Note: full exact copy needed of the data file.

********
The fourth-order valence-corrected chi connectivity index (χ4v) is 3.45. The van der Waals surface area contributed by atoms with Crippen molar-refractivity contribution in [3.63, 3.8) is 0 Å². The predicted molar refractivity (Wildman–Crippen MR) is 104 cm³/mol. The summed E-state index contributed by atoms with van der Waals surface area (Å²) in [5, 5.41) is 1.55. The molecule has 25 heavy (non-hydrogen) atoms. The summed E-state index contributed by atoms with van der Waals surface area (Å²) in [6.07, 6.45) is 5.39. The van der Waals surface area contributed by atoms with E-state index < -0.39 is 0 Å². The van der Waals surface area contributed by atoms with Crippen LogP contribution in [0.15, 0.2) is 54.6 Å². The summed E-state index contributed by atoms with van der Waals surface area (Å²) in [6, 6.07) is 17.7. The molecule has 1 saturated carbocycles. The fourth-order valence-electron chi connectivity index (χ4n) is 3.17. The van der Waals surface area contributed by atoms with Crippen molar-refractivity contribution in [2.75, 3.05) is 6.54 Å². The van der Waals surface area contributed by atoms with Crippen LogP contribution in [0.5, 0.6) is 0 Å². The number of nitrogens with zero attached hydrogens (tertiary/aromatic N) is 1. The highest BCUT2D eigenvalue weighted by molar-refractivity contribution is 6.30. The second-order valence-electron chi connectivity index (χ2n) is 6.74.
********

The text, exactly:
The fourth-order valence-corrected chi connectivity index (χ4v) is 3.45. The van der Waals surface area contributed by atoms with Crippen molar-refractivity contribution in [3.63, 3.8) is 0 Å². The predicted molar refractivity (Wildman–Crippen MR) is 104 cm³/mol. The summed E-state index contributed by atoms with van der Waals surface area (Å²) in [5, 5.41) is 1.55. The molecule has 25 heavy (non-hydrogen) atoms. The summed E-state index contributed by atoms with van der Waals surface area (Å²) in [6.07, 6.45) is 5.39. The van der Waals surface area contributed by atoms with E-state index < -0.39 is 0 Å². The van der Waals surface area contributed by atoms with Crippen LogP contribution in [0.15, 0.2) is 54.6 Å². The summed E-state index contributed by atoms with van der Waals surface area (Å²) in [6, 6.07) is 17.7. The molecule has 1 saturated carbocycles. The fourth-order valence-electron chi connectivity index (χ4n) is 3.17. The van der Waals surface area contributed by atoms with Crippen molar-refractivity contribution in [2.75, 3.05) is 6.54 Å². The van der Waals surface area contributed by atoms with Crippen LogP contribution in [0.5, 0.6) is 0 Å². The number of nitrogens with zero attached hydrogens (tertiary/aromatic N) is 1. The highest BCUT2D eigenvalue weighted by molar-refractivity contribution is 6.30. The second-order valence-electron chi connectivity index (χ2n) is 6.74.